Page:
There’s been much praise recently for the film Sound of Metal (see below) for its ability to bring awareness and empathy to hearing loss in the music community. Mr. Holland’s Opus also strives to tackle this topic, this time with our main character being a high school music teacher who juggles his job, passion for composing, and family life, focusing on his deaf son. Throughout the movie, Glenn Holland (played by Richard Dreyfuss) makes efforts to connect with both his students and his son, shining a light on the struggles of deafness. Besides the compelling story, the composition “An American Symphony” featured is a notable climax and closure to the film. While perhaps not as engaging for younger kids, Mr. Holland’s Opus is worth a watch for music students and teachers alike.

Stream on Disney+ / Purchase on Amazon, iTunes, YouTube, etc. / Rated: PG (mild language)


Judy

You may only know her from her role as Dorothy in The Wizard of Oz, but Judy Garland’s acting and music career runs deep. Her discography holds her performances in films Meet Me in St. Louis, The Harvey Girls, Easter Parade, and Summer Stock as well as a multitude of traditional pop, vocal jazz, and show-tunes. The biopic movie Judy has Renée Zellweger as Garland and shows her story developing from a fifteen year-old singer/actor/dancer into a celebrity struggling with substance abuse and pressures in the limelight.

Stream on Amazon Prime, Hulu / Purchase on Amazon, iTunes, YouTube, etc. / Rated: PG (substance abuse, thematic content, some strong language, and smoking)


Sinatra: All or Nothing at All

Truly, there’s nothing comparable to the legacy of Frank Sinatra. The American singer/actor is one of the best-selling artists, boasting an iconic voice through eras of swing, traditional pop, and vocal jazz. With a musical career lasting over six decades, it’s difficult to summarize his lengthy stint shining in the spotlight, but the documentary series Sinatra: All or Nothing at All does a pretty darn good job. If you’re unfamiliar, lending your ear to “Fly Me to the Moon,” “My Way,” or “That’s Life” will most certainly provoke familiarity and nostalgia. Sinatra fans and those curious to walk down the trail of a vocal legend, should at the very least try this two-episode documentary series.

Stream on Netflix / Rated: TV-14


Re-Mastered: Devil at the Crossroads

Based on the legendary acoustic blues guitarist/songwriter Robert Johnson, Re-Mastered: Devil at the Crossroads is a documentary film that encapsulates his musical origins and impact on the delta blues genre. If you’re not aware of the myth, it is rumored that Johnson met the devil at a crossroads in rural Mississippi and traded his soul for mastery of the guitar, hence the documentary title. While a bit of a dark story, some argue that the tale is simply a facade to mask the unreal dedication and talent that Johnson had found in short time. In the film, interviews with many Johnson-inspired artists including Keith Richards and Taj Mahal help piece together the guitarist’s timeline and posthumous influence.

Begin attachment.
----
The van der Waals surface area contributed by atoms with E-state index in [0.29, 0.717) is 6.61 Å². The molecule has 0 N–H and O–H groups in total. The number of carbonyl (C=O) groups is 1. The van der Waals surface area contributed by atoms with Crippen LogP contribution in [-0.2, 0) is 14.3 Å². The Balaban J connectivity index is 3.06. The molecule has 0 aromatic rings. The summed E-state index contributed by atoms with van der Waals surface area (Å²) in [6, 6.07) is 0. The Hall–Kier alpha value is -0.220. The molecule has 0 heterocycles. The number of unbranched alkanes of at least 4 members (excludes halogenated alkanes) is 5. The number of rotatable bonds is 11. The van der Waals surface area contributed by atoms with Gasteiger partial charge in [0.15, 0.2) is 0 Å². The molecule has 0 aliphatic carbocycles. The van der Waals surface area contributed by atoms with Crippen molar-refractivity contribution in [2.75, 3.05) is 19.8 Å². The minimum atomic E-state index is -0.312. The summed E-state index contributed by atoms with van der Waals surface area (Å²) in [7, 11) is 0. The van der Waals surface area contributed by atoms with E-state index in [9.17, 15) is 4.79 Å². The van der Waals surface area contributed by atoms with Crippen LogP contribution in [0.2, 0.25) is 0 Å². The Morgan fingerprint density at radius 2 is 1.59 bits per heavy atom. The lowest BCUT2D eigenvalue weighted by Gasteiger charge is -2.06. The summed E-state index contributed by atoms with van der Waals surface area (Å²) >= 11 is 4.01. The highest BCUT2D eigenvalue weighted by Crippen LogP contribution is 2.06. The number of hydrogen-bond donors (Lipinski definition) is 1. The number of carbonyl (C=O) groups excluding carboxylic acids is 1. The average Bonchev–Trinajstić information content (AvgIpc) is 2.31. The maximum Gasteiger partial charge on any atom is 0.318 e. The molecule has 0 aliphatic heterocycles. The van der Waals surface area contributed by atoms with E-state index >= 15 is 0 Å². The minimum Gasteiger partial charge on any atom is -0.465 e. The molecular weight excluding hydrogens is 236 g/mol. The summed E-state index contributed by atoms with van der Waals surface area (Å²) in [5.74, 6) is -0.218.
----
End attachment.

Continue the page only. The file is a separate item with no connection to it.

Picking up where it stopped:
Stream on Netflix / Rated: TV-14


Song Exploder

Initially emerging as a podcast in 2014, Song Exploder dives deep into the creative process of a variety of different artists ranging from U2 and Weezer to Metallica and Fleetwood Mac. Now, the concept has transitioned to a stellar show series with two seasons that focus on the likes of Lin-Manuel Miranda, Alicia Keys, R.E.M., Nine Inch Nails, The Killers, and more. If you’re intrigued by pop songwriting, production, and the behind-the-scenes aspects of hit songs, definitely give this show a shot.

Stream on Netflix / Rated:TV-MA


Sound of Metal

Don’t be alarmed by the heavy title, this movie is far more based upon the existential struggle of hearing loss for a drummer than his stint performing in a metal band. In the music community, there’s unfortunately a severe lack of emphasis on hearing health. Listening to music with headphones, performing in a practice space, or watching a live concert can all be detrimental to your ears if exposed to too loud noises at long durations of time. In this film, Riz Ahmed’s sincere acting and story of deafness will not only move you emotionally, but also push you to reconsider your own hearing health. It was nominated across the board in the 2021 Academy Awards, winning Best Sound amongst many other awards through other foundations. While the message of being wary, responsible, and respectful to your sense of hearing is universal, there still is an R-rating present, so we recommend this film for the adults first.

Stream on Amazon Prime / Purchase on Amazon, iTunes, YouTube, etc. / Rated R (language throughout and brief nude images)